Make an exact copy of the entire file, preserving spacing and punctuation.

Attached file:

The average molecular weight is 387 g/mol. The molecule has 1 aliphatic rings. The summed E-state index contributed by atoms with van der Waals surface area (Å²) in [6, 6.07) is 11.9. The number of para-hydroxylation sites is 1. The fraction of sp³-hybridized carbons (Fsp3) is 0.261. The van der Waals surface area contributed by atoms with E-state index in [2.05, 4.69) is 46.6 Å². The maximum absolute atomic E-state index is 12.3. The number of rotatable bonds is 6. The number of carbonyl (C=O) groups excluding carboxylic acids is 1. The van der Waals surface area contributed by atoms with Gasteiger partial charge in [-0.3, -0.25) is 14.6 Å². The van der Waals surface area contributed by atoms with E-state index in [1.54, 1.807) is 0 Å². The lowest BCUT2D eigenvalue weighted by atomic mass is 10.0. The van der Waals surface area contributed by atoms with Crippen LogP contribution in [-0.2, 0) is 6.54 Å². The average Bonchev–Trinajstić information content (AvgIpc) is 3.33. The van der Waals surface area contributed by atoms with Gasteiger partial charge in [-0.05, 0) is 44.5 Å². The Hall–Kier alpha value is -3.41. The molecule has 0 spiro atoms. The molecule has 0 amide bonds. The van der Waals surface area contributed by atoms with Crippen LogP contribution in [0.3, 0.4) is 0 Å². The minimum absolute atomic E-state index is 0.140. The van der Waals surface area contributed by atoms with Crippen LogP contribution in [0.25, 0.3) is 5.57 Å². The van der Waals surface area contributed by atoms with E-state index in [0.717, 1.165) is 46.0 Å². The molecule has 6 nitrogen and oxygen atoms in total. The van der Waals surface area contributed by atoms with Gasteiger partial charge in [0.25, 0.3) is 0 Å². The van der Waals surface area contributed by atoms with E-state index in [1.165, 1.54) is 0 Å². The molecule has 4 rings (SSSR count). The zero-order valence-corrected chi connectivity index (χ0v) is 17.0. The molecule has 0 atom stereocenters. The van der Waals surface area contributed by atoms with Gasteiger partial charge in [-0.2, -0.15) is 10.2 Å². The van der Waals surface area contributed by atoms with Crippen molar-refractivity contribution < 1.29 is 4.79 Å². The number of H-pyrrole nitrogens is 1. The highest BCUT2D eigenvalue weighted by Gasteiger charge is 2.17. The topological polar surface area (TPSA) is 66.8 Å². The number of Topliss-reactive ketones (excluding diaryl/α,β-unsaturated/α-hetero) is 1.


The average molecular weight is 387 g/mol. The molecule has 1 aliphatic rings. The summed E-state index contributed by atoms with van der Waals surface area (Å²) in [6, 6.07) is 11.9. The number of para-hydroxylation sites is 1. The fraction of sp³-hybridized carbons (Fsp3) is 0.261. The van der Waals surface area contributed by atoms with E-state index in [2.05, 4.69) is 46.6 Å². The maximum absolute atomic E-state index is 12.3. The number of rotatable bonds is 6. The number of carbonyl (C=O) groups excluding carboxylic acids is 1. The van der Waals surface area contributed by atoms with Gasteiger partial charge in [-0.3, -0.25) is 14.6 Å². The van der Waals surface area contributed by atoms with E-state index in [1.54, 1.807) is 0 Å². The lowest BCUT2D eigenvalue weighted by atomic mass is 10.0. The van der Waals surface area contributed by atoms with Crippen LogP contribution in [-0.2, 0) is 6.54 Å². The average Bonchev–Trinajstić information content (AvgIpc) is 3.33. The van der Waals surface area contributed by atoms with Gasteiger partial charge in [-0.05, 0) is 44.5 Å². The Hall–Kier alpha value is -3.41. The molecule has 0 spiro atoms. The molecule has 0 amide bonds. The van der Waals surface area contributed by atoms with Crippen LogP contribution in [0.3, 0.4) is 0 Å². The minimum absolute atomic E-state index is 0.140. The van der Waals surface area contributed by atoms with Crippen LogP contribution in [0.25, 0.3) is 5.57 Å². The van der Waals surface area contributed by atoms with E-state index in [0.717, 1.165) is 46.0 Å². The molecule has 6 nitrogen and oxygen atoms in total. The van der Waals surface area contributed by atoms with Gasteiger partial charge in [0.25, 0.3) is 0 Å². The van der Waals surface area contributed by atoms with E-state index in [1.165, 1.54) is 0 Å². The molecule has 4 rings (SSSR count). The zero-order valence-corrected chi connectivity index (χ0v) is 17.0. The molecule has 0 atom stereocenters. The van der Waals surface area contributed by atoms with Gasteiger partial charge in [-0.2, -0.15) is 10.2 Å². The van der Waals surface area contributed by atoms with Crippen molar-refractivity contribution < 1.29 is 4.79 Å². The number of H-pyrrole nitrogens is 1. The highest BCUT2D eigenvalue weighted by Gasteiger charge is 2.17. The topological polar surface area (TPSA) is 66.8 Å². The number of Topliss-reactive ketones (excluding diaryl/α,β-unsaturated/α-hetero) is 1.